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Temporary works design in 3D modelling

3D Revit and 3D Scaffold Design

Learn more about the "pros" and "cons" of 3D modelling applied to temporary works design.

In today’s fast-paced landscape, many different industries are changing at a mind-blowing rate, primarily due to the increased implementation of new technologies. This also applies to the construction industry, which is experiencing many radical changes - including the advent of new, exciting technologies bringing new possibilities to the table.

This includes exploring the opportunities that new materials can afford, as well as exploring different techniques and tools, such as 3D modelling

Through the use of 3D scanning & modelling, engineers can create accurate, detailed representations of any 3-dimensional constraints or pinch points through the use of specialised equipment and software applications.

Today, 3D modelling is widespread in a vast variety of industries, ranging from architecture and product manufacturing to animation, film-making and entertaining, only to mention but a few. From simpler geometrical approximations to richly detailed digital designs, the 3D modelling world has made some substantial leaps forward through the past decade or so, and it is becoming more and more popular.

In the construction industry as well, many designers set out to digitalise significant sections of their design process, which also includes the conception of customised temporary structures, such as scaffolding, formwork, and so on. 3D models are also a great way to show customers and third parties with a vested interest in what they can expect at several stages of the process, thus helping with explanations, presentations and communication which is key to the Health & Safety of those involved on site – after all “a picture says a thousand word!”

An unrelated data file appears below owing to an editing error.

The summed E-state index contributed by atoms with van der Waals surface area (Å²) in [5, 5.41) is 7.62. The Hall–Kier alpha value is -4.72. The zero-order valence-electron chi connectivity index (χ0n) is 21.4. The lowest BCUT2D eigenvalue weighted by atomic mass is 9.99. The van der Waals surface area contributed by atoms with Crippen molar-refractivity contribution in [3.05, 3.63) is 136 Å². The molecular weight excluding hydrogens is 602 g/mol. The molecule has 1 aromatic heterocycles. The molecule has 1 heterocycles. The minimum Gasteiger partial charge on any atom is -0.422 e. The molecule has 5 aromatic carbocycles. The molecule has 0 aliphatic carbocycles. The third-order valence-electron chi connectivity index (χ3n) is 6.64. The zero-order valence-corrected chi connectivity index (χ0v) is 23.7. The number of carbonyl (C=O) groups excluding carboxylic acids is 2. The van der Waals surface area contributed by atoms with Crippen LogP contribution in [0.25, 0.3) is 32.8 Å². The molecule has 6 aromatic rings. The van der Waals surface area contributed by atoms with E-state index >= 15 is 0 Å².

In spite of the positive, not everyone in the industry is a fervent supporter of 3D modelling, to some, in fact, they could cause some confusion and slow down the process. For instance, there isn’t one single unified way to approach 3D modelling. Some designers might be familiar with different software applications, and interfacing between different projects could be extended, and it could cause some hassle in the process. In addition to that, some advanced 3D models could be quite hard to edit or modify, if needed, significantly slowing down the process.

When it comes to permanent works, 3D modelling makes more sense, because it often deals with a large-scale, long-term solution. On the other hand, temporary works design can also get by without it, mainly because more flexibility is usually required, with the ability to make changes on the fly, when needed. However, we all know that these changes need to be reported to the temporary works designers and checked to ensure the stability of the overall structure remains. So if we were able to employ accurate surveys (3D scanning and 3D Temporary Works Design), then these design changes may not be required?

In conclusion, Preston & Co Engineering views 3D modelling as an indisputable benefit when it comes to the latest innovations in the construction business. However, it might not exactly be the best fit in all situations, such as simple schemes. When projects become complex, with many interfaces, the use of 3D modelling can add definite value. Preston & Co Engineering now uses these models only as simple concepts but to create detailed construction drawings.

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